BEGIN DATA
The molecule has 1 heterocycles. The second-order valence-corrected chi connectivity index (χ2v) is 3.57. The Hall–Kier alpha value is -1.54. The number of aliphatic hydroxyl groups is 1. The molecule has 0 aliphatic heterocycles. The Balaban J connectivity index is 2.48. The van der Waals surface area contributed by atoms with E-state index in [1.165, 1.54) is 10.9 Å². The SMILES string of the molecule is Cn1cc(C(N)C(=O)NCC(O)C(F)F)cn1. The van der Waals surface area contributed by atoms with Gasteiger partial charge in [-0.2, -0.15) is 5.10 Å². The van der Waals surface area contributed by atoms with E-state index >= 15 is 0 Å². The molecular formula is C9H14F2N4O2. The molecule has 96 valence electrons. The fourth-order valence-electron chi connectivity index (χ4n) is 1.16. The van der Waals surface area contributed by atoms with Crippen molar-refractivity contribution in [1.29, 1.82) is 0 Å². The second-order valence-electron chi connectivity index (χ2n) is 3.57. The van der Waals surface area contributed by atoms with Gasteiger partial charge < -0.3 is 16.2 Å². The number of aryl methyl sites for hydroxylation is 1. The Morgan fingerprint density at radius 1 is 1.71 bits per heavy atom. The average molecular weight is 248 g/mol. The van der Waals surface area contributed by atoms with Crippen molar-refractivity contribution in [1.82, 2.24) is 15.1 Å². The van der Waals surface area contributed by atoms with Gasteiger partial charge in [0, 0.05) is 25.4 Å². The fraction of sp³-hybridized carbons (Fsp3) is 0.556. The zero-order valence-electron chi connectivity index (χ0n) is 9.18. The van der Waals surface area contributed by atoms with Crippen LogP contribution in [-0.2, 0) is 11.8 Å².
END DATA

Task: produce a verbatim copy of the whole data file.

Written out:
The molecule has 1 heterocycles. The second-order valence-corrected chi connectivity index (χ2v) is 3.57. The Hall–Kier alpha value is -1.54. The number of aliphatic hydroxyl groups is 1. The molecule has 0 aliphatic heterocycles. The Balaban J connectivity index is 2.48. The van der Waals surface area contributed by atoms with E-state index in [1.165, 1.54) is 10.9 Å². The SMILES string of the molecule is Cn1cc(C(N)C(=O)NCC(O)C(F)F)cn1. The van der Waals surface area contributed by atoms with Gasteiger partial charge in [-0.2, -0.15) is 5.10 Å². The van der Waals surface area contributed by atoms with E-state index >= 15 is 0 Å². The molecular formula is C9H14F2N4O2. The molecule has 96 valence electrons. The fourth-order valence-electron chi connectivity index (χ4n) is 1.16. The van der Waals surface area contributed by atoms with Crippen molar-refractivity contribution in [1.29, 1.82) is 0 Å². The second-order valence-electron chi connectivity index (χ2n) is 3.57. The van der Waals surface area contributed by atoms with Gasteiger partial charge < -0.3 is 16.2 Å². The number of aryl methyl sites for hydroxylation is 1. The Morgan fingerprint density at radius 1 is 1.71 bits per heavy atom. The average molecular weight is 248 g/mol. The van der Waals surface area contributed by atoms with Crippen molar-refractivity contribution in [1.82, 2.24) is 15.1 Å². The van der Waals surface area contributed by atoms with Gasteiger partial charge in [0, 0.05) is 25.4 Å². The fraction of sp³-hybridized carbons (Fsp3) is 0.556. The zero-order valence-electron chi connectivity index (χ0n) is 9.18. The van der Waals surface area contributed by atoms with Crippen LogP contribution in [-0.2, 0) is 11.8 Å².